Until a postscript stabilized on a tripod at an antiseptic Filipino factory that makes tablets, the film’s consistent aesthetic is ramshackle, slippery, and intentionally offbeat, though Williams is very capable of very precise creation. movie shot effects, reserved for transitions between sections. Passing from Argentina to Mozambique, we seem to travel seamlessly through a computer screen to arrive on the other side, while the leap from Mozambique to the Philippines follows a stream of urine falling on an anthill to dive in the underground tunnels, mingling closely. with the shiny black bodies of swarming insects. (There are nuances here of diving under David Lynch’s manicured lawn Blue velvet .)
Williams strives to go through the cabling of complex networks in the case of the Internet and the anthill. The occasional aerial disguises The human wavethe thematic coherence of the title, starting with the title’s invocation of organic-technological hybridity, as echoing in the analog-digital progression of its change of format, or in a moment when a child is heard measuring the human genome in gigabytes. While very few filmmakers have made serious attempts to deal with the enormous cognitive earthquake represented by the colonization of everyday life by the Internet, Williams is daring and in fact up for the challenge. From an interview last year:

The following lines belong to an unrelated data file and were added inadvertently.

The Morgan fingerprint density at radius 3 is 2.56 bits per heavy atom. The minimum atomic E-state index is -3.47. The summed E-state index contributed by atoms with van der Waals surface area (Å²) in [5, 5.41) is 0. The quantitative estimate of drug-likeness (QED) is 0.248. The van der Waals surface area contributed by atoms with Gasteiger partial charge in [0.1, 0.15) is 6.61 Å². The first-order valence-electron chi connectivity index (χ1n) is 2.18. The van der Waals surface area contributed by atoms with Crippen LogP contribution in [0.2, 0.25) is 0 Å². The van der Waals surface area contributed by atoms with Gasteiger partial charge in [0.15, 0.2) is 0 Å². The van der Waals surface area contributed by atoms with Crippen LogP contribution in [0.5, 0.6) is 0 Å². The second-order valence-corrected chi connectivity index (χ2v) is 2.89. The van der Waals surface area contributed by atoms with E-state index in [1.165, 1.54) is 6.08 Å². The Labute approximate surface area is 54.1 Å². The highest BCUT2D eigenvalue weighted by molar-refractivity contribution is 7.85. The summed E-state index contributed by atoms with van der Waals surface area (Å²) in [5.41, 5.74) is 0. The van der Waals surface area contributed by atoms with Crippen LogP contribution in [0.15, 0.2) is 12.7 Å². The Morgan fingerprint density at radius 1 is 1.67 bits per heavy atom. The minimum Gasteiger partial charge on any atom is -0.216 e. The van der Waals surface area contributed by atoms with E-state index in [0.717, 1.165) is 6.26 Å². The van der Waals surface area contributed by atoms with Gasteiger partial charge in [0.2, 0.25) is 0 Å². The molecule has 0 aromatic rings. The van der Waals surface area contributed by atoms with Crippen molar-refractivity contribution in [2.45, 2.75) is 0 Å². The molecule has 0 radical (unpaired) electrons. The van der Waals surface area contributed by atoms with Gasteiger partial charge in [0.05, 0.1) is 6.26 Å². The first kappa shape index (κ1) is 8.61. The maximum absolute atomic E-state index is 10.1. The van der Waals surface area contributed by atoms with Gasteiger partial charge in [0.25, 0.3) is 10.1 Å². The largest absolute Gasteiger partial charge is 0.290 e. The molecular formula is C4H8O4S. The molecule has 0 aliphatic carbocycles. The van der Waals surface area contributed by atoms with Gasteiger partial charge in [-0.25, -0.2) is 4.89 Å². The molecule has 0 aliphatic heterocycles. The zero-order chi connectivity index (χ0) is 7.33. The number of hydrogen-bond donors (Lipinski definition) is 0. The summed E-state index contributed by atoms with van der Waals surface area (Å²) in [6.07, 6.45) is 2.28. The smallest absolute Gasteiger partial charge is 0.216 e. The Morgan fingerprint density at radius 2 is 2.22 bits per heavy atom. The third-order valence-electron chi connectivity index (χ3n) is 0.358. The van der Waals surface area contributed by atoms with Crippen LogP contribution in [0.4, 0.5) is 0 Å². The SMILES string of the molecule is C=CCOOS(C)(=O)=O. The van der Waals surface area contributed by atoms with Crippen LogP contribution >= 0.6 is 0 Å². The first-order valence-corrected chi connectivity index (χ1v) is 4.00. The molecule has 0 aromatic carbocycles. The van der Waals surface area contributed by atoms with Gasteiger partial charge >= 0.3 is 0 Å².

“My brain and my practice have been transformed by technology. For example, by the video games I played when I was young. In video games, you have these different levels at which you advance, moving through several spaces. And then the chats – at many times in my life, it seemed to me that the online chat was my only means of communication. It’s a different way of speaking, of connecting. I didn’t think about it at first, but that’s why I structure my films the way I do. It’s about how I see and relate to the world. “
Since the subjects of his film have only one unifying purpose, it is to get online: to buy working cell phones from friends or to travel around in search of a wifi signal. Binaries are only invoked to be fully open. Williams shows us ways of life that are both technologically advanced and primitive, borderless and highly parochial, under the sway of both science and superstition. In a discursive conversation about ‘black magic’, two young Mozambicans wonder about ‘people controlling themselves from afar’ – which, of course, is exactly what is happening on the Chaturbate site they log on to. And while a sense of looming environmental cataclysm hangs over the film’s first footage of streets flooded by unspoken disaster, the film is also steeped in moments of bucolic natural beauty, unspoiled beaches and forests, and open fields in what seems to be a perpetual. dusk. The mood of The human wave it is above all rest, but rest haunted by the prospect of work, the threat of which is felt throughout the film – avoiding it, submitting to it, dreading waking up, getting fired, leaving work. (And yes, they’re worker ants.) It makes for an exhilarating and daringly paradoxical experience – a headlong dive into the rich, gnarled, sticky undergrowth amid a proliferation of tidy, well-lit trails.
Eduardo williams The human wave opens Friday March 3 at Metrograph At New York.